That video was shot on September 7, 2001. Ole Ryan had no clue he was capturing one of the last videos of the towers.
Hard to believe it's been 9 years. I was a freshman at Auburn on that day, safe and sound and asleep in my dorm room when the planes hit. Lizzie had an 8:00 class, so she was long gone by the time I woke up, and I've never been one to watch TV as I got ready. Back then I wasn't quite as attached to my computer for news or emails either, so I hadn't heard a word about it until I stepped outside and was stopped by a friend on the front steps of our dorm, who asked "Have you talked to Smith? What are they saying up there??" I probably looked like a crazy person as I stood there with a clueless look on my face. See, my boyfriend was a cadet at West Point, the US Military Academy for the Army, located in upstate New York. I remember her saying, "We don't know what's going on... thought it was an accident until the second plane hit... you need to call him." So of course I freaked out. I joined the rest of the nation in those moments of freak out, of confusion, fear, and then that quiet panic of realizing that life has changed. I went to my math class, probably failed a quiz that was later not counted, and then spent the rest of the day in a daze of talking to my friends and family not there with me, glued to those images on the television, and trying to get Smith on the phone. They were quite busy up there. And all I could think was how one time he told me that since West Point is a terrorist target, they would be on lockdown if anything ever happened. I didn't talk to him until mid-afternoon. I was a mess.
I can remember that feeling so well of wanting to know that each and every loved one I had was safe, even though I didn't know a soul in NYC or DC. Or who would have been flying that day. But I was already homesick, away at college for only a month, and I had that childlike feeling of just wanting my mom and to be home. To be able to see and touch everyone I loved and know they were ok. It was surreal to know that my mom and sister had watched it all live on the televisions at our high school.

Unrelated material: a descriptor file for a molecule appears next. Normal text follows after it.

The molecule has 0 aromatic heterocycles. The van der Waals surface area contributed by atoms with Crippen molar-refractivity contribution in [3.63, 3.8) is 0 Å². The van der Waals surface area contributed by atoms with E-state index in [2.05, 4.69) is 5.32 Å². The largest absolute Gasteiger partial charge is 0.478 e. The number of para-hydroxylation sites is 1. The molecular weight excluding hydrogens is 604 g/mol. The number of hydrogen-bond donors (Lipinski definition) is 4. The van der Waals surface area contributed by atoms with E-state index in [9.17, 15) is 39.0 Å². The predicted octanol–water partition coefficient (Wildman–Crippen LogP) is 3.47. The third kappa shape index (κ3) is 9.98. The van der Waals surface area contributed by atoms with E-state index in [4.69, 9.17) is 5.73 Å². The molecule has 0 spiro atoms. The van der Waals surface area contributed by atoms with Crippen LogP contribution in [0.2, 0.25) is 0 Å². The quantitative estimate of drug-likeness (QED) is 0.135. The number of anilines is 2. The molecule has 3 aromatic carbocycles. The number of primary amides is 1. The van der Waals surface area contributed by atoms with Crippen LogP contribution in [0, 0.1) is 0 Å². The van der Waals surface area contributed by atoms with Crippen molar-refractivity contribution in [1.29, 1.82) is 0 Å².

I remember crying for months. Putting a flag on my car.
I visited New York that October, a pre-planned birthday present from Smith, it was surreal to be there. Surreal to fly and see all the panicked faces around me. I flew into Newark, the airport from which one of the planes had departed. Security was crazy. It was probably the safest I ever was when flying, but I'd never been so scared. When we got to the city, there was still ash in the air and smoke rising to the south. We didn't go to Ground Zero. Didn't want to see it. Felt terrible about the idea of gawking like tourists. Years later we eventually visited and saw the concrete memorial there in the absence of all the mess.
So now, nine years later, it's still not quite another day. Everyone says "Always Remember," but can we ever forget? I don't think so. Alan Jackson had it right... the world stopped turning for real. But it's nice that today everyone remembers, but we all keep going on. There's a wedding going on at Centennial Park tonight (bet that dude won't ever forget the date of his anniversary). Vanderbilt is playing LSU at the moment, and I can hear the game from my front porch and see all of the Banana Pants walking to the stadium. The Bammers are on the TV kicking Penn State's ass in Tuscaloser. Charlsie is talking about baking cookies. Nat is working an event before the Reba McIntyre and George Strait concert tonight (I soooo wish I had tickets.) I've been on the phone with Verizon troubleshooting my phone. Normal day.
Life is weird. I kinda wish we all still had the flags on our cars. Despite the terrible thing that brought us together, wasn't it so nice to revel in that patriotism and feel that connection? Of course, I've always been a cheese. Always teared up when Lee Greenwood sang "And I Gladly Staaand UP..." I'm a lost cause.
God Bless the USA.
|Last weekend on Percy Priest Lake. (Americuh.)|